Some of my artist friends at work were talking about doing an art challenge to the theme, space travel back around November of 2015. I'm not the kind of artist who usually works to a specific theme, but for this one I could see how it might work out.
The title space magic came to mind instantly. It's inspired by the great times we had playing games together under that clan name. I love my blue warlock robot unicorn and our adventures in the game world we helped create. Many of these fine friends of mine would be showing art there too, so it was definitely time to throw down and represent to the fullest.
The show date for the art challenge was set to Friday, January 15, 2016 at the Eastside Artist Collaborative. This seemed like a fine occasion to combine some of my recent math animation sketches into a new mix using the Leap Motion controller. I immediately set out to hook up controls for the position and rotation of the 5 platonic solids driven by my hands in mid air.
Getting a new idea working is the greatest moment ever. I was sitting in the passenger seat as we drove to cut our Christmas tree when I had my eureka moment. The blue images above are from that excellent mobile session.
Next, I put a simple alpha test shader with wireframe texture on the platonic solids. The designs started taking on a new characteristic with the thin, sinuous dashed lines in the set of images below.
phase space rotations
These patterns are made by narrowing the camera clip planes to a thin slice positioned at the center of the object. When I turn off background refresh and rotate the object around it leaves a trail plotting out the intersection with the central plane. The resulting moire patterns blew my mind. A happy accident that quickly became my main focus of development.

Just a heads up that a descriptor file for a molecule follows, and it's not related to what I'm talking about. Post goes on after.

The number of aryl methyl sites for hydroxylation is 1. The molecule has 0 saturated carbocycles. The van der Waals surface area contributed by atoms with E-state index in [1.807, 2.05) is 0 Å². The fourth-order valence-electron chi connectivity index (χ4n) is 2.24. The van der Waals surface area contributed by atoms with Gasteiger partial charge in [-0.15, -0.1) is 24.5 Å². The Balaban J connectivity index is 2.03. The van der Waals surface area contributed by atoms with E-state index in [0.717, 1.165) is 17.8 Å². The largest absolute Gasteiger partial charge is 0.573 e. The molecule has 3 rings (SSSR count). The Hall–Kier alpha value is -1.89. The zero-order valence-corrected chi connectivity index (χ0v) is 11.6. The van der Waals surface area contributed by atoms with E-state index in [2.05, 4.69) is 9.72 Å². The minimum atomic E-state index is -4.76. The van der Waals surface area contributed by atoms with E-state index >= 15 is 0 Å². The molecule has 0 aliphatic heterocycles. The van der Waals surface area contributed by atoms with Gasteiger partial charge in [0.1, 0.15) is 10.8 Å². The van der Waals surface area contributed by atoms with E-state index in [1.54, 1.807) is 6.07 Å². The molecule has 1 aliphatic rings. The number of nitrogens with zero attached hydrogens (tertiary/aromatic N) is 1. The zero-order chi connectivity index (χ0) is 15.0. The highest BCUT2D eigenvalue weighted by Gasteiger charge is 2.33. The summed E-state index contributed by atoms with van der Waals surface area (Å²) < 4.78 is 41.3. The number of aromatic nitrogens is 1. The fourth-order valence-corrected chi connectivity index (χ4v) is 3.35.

In addition, I hooked up the left hand rotations to drive the color of depth fog and that really brought it to life. I like how the changing of colors encodes the passing of time. It's like watching an animation play out within in a still image.
I experimented with many different combinations of controls mapped to the different axes of translation and rotation on my Leap Motion controlled hands. Finally, I arrived at a control scheme that is described below. But as I was figuring it out I produced these experiments in the next set of images.
These designs were made using an old codebase that no longer exists in that form, so there won't be any more quite like them ever again. That's why I grab lots of screenshots as I go.
I kept discovering new geometric patterns emerging from within the platonic solids. By mapping their rotations in phase space I began to see new shapes take form that appeared to be dense with their own language of form and data. I'd like to hear what Georgio Tsukalos would have to say about these.
space magic triptych
As the code came together feature by feature the style of images began to take on a distinct look. I focused my search for three images to print as a triptych for the gallery show.
It was hard to pick just three to print. I had hundreds of screenshots to sort through and the constant temptation to make more. Many nights were spent exploring the shapes that were emerging, searching for the perfect screenshot. The session above is when I produced the set of three that I printed and hung in the gallery.